The major advantage of the method for carrying out land seismic data acquisition according to the invention is that is allows seismic sensors to be placed on the ground without any stress or tension in the seismic cable. Applying this inventive method to the seismic cable according to the invention, in co-operation with the inventive cable spool vehicle, allows proper acoustic coupling of the sensors to the ground to be easily achieved. No dragging action on the seismic cable it involved, thus reducing abrasion and other forms of damage. The digital sensors used in performing to the invention permit compensation for the orientation of the sensors.
More advantageous elements and details of the invention are defined in the claims and will be explained in the following description;
The present invention will be better understood from the following detailed description when taken in conjunction with the attached drawings, of which:
FIG. 1 is a schematic and simplified plan of a seismic survey spread with seismic cable laid out by a method according to the invention;
FIG. 2 is a schematic top view of a first embodiment of a seismic cable according to the invention, laid out for a seismic survey; and
FIG. 3 shows a more detailed top view of part of the cable of FIG. 2, with an attached group of seismic sensors.
In FIG. 1, a schematic and simplified plan of a seismic survey spread illustrates how seismic cable is laid out (and picked up again) according to the invention.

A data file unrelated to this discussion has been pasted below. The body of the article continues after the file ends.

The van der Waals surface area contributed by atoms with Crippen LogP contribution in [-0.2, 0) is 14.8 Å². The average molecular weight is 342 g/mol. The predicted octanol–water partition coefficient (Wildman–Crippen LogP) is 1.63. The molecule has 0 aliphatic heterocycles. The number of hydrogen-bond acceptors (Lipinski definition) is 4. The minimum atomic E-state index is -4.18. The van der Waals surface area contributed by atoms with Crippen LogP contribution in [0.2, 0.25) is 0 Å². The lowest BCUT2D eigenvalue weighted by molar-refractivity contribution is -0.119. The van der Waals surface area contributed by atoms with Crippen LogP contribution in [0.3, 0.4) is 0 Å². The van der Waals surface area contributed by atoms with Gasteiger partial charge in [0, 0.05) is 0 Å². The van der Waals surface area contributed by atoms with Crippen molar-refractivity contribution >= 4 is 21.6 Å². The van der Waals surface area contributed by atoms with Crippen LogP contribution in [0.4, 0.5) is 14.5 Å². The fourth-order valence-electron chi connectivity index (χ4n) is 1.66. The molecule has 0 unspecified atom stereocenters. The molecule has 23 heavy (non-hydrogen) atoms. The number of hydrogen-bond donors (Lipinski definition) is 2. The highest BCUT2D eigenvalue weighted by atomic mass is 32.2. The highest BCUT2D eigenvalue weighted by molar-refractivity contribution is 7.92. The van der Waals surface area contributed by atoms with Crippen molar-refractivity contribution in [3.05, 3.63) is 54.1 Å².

A seismic cable spool vehicle 10 (in FIG. 1 this the upper vehicle) is moved to a desired seismic survey line 14. In FIG. 1 the cable spool vehicle 10 is shown as a self-propelled vehicle, but without limiting the invention this vehicle may also be trailer or the like that is pulled by another type of vehicle. A cable drum 16 mounted on the cable spool truck 10 contains seismic cable 18 (see also FIGS. 2 and 3). A full standard drum 16 preferable carried about 2-2.5 km of cable, but other drum sizes are possible if needed. The whole seismic cable 18 on the drum 16 is not made up of a single cable over its total length, but comprises multiple inter-connectable seismic cable segments each of an individual length of preferably about 200-300 m. The cable segments may be connected directly to each other or by means of telemetry unit 28 that will be described later. This allows tailoring the cable 18 for the desired seismic survey line 14 and/or easy replacement of a (relatively short) cable segment that is damaged or otherwise out of order. Even in areas where the cable spool vehicle 10 cannot be easily moved, the cable segments are handy and lightweight enough to be transported and laid out by seismic crew members in the conventional way.
Prior art land streamer systems have typically transmitted analog output signals through the cable and this required dozens or hundreds of internal wire pairs to be incorporated within the cable (typically one pair of wires for each sensor or “hardwired” sensor group). Because these systems were intended to be dragged or towed, the cable were also typically armored or sheathed to protect their internal electronic components and would contain tension members, such as steel wires or polyamide fibers, that were designed to survive substantial tensional forces, such as 8 tons of force. These prior art cables were therefore generally quite heavy, often substantially exceeding 0.4 Kg per meter cable.